How to Identify Post-Nasal Drip

How to Identify Post-Nasal Drip

August 7, 2013 by admin

It is typical for people to have fluids flowing through their throat throughout the day. What people do not realize is that we all produce up to one quart of mucus every day from our nose, sinuses, and throat. Mucus is an integral part of your immune system moistens and helps trap and destroy bacteria and viruses before they affect the body. You generally do not notice the mucus from your nose, because it mixes with saliva and drips down the back of your throat, harmlessly. Only when the body produces more mucus than usual or when the mucus is thicker than usual is when it becomes more noticeable. Continuous buildup of mucus may cause discomfort and need relief. Take notice of these instances in order to identify what triggers your symptoms and which treatments can help. Post-nasal drip occurs when nasal secretions leak down from the nose to the back of the throat. This often causes the individual to constantly clear their throat, clear their nose repeatedly and in some cases spit out the contents. Post-nasal drip may be related to sinusitis, allergies, reflux disease and more. The problem with this is not the fact that it is occurring, but because it is not able to be cleared away effectively. The increase in mucus that leads to post-nasal drip can be caused by a cold, flu, allergies, sinus infections or hormonal changes. Post-nasal drip usually becomes an issue because there is a condition in the body that caused the mucus to become excessively thick or thin. Whatever the condition the body is in, post-nasal drip will continue to feed off of it until treatment is applied. What are the Symptoms of Post-Nasal Drip? Post-nasal drip may be very tedious to work with as it often interrupts daily activities, including sleep. Most of the time people feel that the phlegm in their throat needs to be coughed up.Symptoms include:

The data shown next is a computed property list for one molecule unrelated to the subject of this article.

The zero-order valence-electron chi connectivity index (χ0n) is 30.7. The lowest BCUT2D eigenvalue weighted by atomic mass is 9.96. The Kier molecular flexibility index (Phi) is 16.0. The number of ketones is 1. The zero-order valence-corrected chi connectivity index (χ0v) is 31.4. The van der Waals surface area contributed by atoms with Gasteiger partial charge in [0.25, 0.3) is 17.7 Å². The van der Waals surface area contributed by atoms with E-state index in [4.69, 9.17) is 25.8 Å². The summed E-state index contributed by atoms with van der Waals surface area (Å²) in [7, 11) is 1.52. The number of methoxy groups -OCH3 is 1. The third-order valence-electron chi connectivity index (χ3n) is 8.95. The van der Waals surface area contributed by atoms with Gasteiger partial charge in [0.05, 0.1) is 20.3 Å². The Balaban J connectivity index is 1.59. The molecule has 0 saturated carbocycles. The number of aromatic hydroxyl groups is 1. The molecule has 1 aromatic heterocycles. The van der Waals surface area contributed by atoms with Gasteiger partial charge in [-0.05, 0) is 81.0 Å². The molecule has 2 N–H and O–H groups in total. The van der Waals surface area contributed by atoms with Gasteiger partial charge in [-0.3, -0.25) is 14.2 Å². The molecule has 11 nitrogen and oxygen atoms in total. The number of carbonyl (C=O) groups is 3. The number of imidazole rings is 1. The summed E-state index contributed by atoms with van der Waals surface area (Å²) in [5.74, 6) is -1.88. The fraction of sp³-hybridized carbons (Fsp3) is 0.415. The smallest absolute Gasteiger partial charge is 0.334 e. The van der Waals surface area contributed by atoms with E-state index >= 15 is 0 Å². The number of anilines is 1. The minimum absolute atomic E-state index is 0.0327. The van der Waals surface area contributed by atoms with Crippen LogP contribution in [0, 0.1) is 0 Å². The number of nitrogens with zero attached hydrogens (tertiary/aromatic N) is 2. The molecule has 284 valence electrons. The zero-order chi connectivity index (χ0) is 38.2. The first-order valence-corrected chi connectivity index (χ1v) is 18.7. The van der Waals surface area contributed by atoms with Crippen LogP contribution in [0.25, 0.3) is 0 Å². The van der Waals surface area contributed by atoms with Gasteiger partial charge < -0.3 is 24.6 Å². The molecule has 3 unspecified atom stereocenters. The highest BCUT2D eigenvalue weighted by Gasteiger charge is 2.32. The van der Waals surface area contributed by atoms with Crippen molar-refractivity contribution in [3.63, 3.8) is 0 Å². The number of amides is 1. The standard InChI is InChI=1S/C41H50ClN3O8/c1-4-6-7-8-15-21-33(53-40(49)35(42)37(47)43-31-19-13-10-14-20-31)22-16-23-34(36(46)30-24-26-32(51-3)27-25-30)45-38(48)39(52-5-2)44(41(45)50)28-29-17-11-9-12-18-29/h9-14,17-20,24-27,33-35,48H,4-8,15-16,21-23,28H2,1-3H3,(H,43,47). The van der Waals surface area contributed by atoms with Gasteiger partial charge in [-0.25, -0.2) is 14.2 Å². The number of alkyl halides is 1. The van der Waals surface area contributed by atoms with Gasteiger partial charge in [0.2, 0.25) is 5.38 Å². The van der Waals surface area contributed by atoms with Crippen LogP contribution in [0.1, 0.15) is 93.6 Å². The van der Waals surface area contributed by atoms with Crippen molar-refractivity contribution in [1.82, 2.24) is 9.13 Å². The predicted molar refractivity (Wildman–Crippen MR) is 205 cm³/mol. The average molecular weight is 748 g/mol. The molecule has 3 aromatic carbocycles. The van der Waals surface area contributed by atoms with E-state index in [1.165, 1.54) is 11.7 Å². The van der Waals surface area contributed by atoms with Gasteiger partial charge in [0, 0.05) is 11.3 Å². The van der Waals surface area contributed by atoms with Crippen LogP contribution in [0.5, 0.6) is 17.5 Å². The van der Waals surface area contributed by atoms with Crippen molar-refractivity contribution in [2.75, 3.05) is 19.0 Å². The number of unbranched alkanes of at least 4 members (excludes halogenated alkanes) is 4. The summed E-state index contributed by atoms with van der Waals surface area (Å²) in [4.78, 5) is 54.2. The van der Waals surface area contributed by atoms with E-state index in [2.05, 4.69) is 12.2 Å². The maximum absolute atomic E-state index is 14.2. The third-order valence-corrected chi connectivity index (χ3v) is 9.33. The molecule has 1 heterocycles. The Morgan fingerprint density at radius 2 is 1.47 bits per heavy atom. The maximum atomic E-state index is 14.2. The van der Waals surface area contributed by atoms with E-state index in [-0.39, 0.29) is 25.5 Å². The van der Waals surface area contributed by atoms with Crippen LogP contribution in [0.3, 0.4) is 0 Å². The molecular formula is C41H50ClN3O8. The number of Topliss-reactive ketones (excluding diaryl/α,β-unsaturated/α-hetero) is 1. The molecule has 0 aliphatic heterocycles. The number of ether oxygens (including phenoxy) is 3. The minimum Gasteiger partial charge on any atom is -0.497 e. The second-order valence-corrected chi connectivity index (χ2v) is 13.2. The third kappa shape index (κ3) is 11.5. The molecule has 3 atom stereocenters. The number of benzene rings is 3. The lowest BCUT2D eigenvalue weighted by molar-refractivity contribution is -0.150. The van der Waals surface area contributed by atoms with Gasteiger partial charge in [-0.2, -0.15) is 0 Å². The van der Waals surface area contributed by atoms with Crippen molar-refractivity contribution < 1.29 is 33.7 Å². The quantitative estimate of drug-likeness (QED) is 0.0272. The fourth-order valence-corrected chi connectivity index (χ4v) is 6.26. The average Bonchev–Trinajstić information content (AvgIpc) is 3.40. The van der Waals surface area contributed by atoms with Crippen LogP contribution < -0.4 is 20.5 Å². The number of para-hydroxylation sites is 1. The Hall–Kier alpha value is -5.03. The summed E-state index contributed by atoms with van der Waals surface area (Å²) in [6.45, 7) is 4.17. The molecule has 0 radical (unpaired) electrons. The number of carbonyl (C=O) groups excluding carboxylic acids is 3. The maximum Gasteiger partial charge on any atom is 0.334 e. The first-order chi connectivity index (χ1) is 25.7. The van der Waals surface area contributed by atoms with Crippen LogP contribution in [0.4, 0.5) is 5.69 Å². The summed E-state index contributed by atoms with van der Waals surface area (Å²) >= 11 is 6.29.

• Coughing
  • Frequent spitting
  • Feeling of mucus in the back of throat
  • Bad breath
  • Constant runny nose
  • Constantly clearing the throat
  • Chronic nasal congestion

Post-nasal drip is one of the leading causes of bad breath. The environment created for bacteria causes the foul odor and does not cease until treated. How is Post-nasal Drip Treated? Dr. Verma will need to conduct a thorough neck and head examination to determine the severity of the case. He may even need to hold a nasal endoscopy to evaluate the health of the nasal cavity. The endoscopy will examine the bones within the nose, the septum and the tonsillar tissue behind the nose. After evaluation Dr. Verma can form a plan with his patient to deplete symptoms. Multiple treatments range from nasal saline rinsing, aggressive hydrating, allergy avoidance and even topical or oral medication. Surgery may also be required in order to correct post-nasal drip. Making the mucus thinner is the first plan of attack. The patient can do at home treatments such as:

  • Drink six to eight glasses of water a day
  • Drink honey or lemon with tea
  • Gargle warm salt water to reduce sore throat two to three times a day
  • Increase the humidity in the air with a humidifier
  • Clean inside the nose with saltwater solution
  • Use over the counter saline nasal sprays
  • Use of expectorants (Robitussin and Mucinex)

Use of antihistamines may also reduce the amount of mucus, but they may make patients drowsy. Do not use over the counter nasal sprays more than three times a week, unless instructed by your doctor.

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Throatdisorder.com is an online resource for patients and physicians to learn more about common voice, swallowing, breathing and throat disorders. Throat complaints, from cough to cancer, are a common reason for patients to seek medical treatment. This website developed as a result of Dr. Sunil Verma's passions: that of education, patient care, and interest in technology.

NOTE : The information presented on this site is for educational purposes only, and is not intended to replace consultation with a qualified physician. It may not be appropriate to your individual case, and should not be used in making treatment decisions, especially with regard to medication. Considerable effort is made to ensure that the information on this site is accurate, but medicine is a changing field, and this website is not responsible for errors or omissions. Use of this website acknowledges the above.

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